Extension Welcomes New Cotton and Peanut Agronomist


Zachary Treadway joined the Cooperative Extension Service as the new cotton and peanut agronomist in May. Image courtesy Zachary Treadway.

From the time he was a child on his parents’ cattle ranch, Zachary Treadway knew he wanted a life in agriculture. As the University of Arkansas System Division of Agriculture’s newest agronomist, he’ll have the opportunity to further pursue that dream, working with producers throughout the Arkansas Delta and beyond.

“My family’s beef cattle operation started in the 1950s,” Treadway said. “It sits on I-55 in North Mississippi. Our farm was there before the interstate. It came through and cut our farm in half.

“Growing up on a farm fired my love for agriculture and the outdoors with the land, the crops and the animals,” he said. “At a young age, I knew I was going to work in agriculture. I’ve been in love with land and creation since the beginning.”

Treadway, who completed his Ph.D. at Oklahoma State University earlier this year, took on the role of Extension cotton and peanut agronomist for the Division of Agriculture in May. He will be filling the shoes of both Bill Robertson, the long-time Extension cotton agronomist who retired in January 2023, and Travis Faske, Extension plant pathologist, who has served as the Division’s de facto peanut agronomist for more than a decade.

Treadway was originally recruited to apply for the position after meeting Tom Barber, Extension weed scientist for the Division of Agriculture, at a meeting of the Southern Weed Science Society in Baton Rouge.

“Several of us knew Dr. Treadway through collaborations with his major professor, Todd Baughman, at Oklahoma State University,” Barber said. “We also had several opportunities to observe his presentation skills at numerous Beltwide Cotton Conferences and Southern Weed Science Society yearly meetings.”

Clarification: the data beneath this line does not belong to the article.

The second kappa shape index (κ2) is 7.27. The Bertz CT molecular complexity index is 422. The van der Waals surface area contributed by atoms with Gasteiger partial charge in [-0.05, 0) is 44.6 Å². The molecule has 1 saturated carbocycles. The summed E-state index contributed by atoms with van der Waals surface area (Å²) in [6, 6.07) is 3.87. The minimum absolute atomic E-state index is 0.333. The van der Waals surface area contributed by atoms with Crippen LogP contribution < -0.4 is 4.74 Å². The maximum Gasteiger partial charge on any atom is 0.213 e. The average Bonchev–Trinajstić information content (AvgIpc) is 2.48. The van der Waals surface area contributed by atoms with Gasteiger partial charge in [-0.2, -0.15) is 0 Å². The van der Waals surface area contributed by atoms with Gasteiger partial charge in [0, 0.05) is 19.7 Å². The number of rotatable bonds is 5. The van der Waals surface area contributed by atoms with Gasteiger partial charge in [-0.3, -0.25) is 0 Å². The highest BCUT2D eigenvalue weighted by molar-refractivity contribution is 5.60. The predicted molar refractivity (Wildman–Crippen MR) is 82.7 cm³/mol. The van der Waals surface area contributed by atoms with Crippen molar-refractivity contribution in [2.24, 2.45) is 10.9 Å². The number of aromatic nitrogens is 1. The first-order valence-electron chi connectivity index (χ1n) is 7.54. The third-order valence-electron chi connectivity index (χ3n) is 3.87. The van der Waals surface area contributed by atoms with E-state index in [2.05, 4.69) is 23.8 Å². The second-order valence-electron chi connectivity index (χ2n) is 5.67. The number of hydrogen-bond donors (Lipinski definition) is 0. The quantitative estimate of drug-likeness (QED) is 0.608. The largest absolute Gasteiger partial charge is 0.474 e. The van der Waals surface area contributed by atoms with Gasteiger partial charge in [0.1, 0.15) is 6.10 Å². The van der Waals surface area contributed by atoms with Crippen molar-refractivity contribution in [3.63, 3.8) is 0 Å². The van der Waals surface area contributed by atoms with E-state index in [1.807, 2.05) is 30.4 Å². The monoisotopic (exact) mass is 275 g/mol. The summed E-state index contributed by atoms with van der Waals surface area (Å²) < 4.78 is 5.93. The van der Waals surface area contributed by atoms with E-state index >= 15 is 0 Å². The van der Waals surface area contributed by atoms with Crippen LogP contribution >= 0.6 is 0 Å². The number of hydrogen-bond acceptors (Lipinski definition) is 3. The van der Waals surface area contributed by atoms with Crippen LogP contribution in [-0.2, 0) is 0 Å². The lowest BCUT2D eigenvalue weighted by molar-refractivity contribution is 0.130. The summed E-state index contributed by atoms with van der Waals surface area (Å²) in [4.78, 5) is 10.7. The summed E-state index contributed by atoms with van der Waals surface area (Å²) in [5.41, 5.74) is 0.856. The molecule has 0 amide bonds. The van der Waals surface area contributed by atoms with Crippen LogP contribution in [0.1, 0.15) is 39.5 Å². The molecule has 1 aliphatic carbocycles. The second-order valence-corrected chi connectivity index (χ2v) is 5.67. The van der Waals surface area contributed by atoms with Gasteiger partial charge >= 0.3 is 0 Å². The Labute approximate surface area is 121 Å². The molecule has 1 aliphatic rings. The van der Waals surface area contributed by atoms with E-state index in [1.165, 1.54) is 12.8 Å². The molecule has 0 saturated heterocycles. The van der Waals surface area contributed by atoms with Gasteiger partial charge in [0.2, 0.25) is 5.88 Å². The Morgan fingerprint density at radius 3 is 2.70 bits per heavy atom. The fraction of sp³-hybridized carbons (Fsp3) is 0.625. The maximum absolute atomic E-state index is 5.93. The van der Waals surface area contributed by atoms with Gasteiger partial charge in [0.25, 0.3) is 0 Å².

Barber said Treadway came highly recommended by professors at both Oklahoma State University and Mississippi State University, where he earned both his bachelor’s and master’s degrees.

“The competition with industry to hire new Ph.D. candidates is fierce, especially with students who have a strong background in the applied sciences,” Barber said.

He said that while it is uncommon to hire someone immediately after completion of his or her doctorate work, it isn’t unheard of. And because educational institutions such as the Cooperative Extension Service are competing with the private sector for candidates, “You have to be a little more aggressive” to get the best candidates, Barber said.

Treadway said he was enthused at the prospect of not only working in agriculture, but also working directly with growers to put scientific findings to use.

“Right off the top, one of my key beliefs about Extension is that I work for the producer,” Treadway said. “That’s my role: Answering producers’ questions to solve producers’ problems, or doing research relevant to problems Arkansas producers are seeing.

“I want to tailor a research program that provides relevant, pertinent information to our Arkansas peanut and cotton producers,” he said. “If I’m not helping the producers, what am I doing?”

Treadway said he plans to spend the initial phase of his time with Extension getting to know producers and other researchers throughout Arkansas.

“I plan to spend a lot of this first year just getting to know people,” he said. “Riding around, talking to people, looking at things and familiarizing myself with the land and our producers here in Arkansas, along with their problems. So when I begin to tailor a research program for next season, I want to make sure that the results are meaningful to the producers.”

Treadway said he plans to continue to focus Extension’s cotton agronomy program on state- and region-specific challenges as they’re identified, while bolstering the service’s peanut agronomy program, expanding its base of state-specific agronomic knowledge.

“On the cotton side of things, I want to make sure we’re attacking pertinent issues, and we’re doing research that has meaning behind it,” he said.

“Within the next several years, we’re going to do injury trials, insecticide trials, variety trials and more,” Treadway said, regarding peanuts. “I want to do trials that yield results so that when a producer calls me, I can give them information and advice that I’m comfortable will work in Arkansas. Because what works in those other states is not always going to work in Arkansas.

“I’m excited to be working in a state with such a rich agricultural history,” Treadway said. “The possibilities are endless.”

Ryan McGeeney is a communications specialist at the University of Arkansas System Division of Agriculture and may be reached at rmcgeeney@uada.edu.

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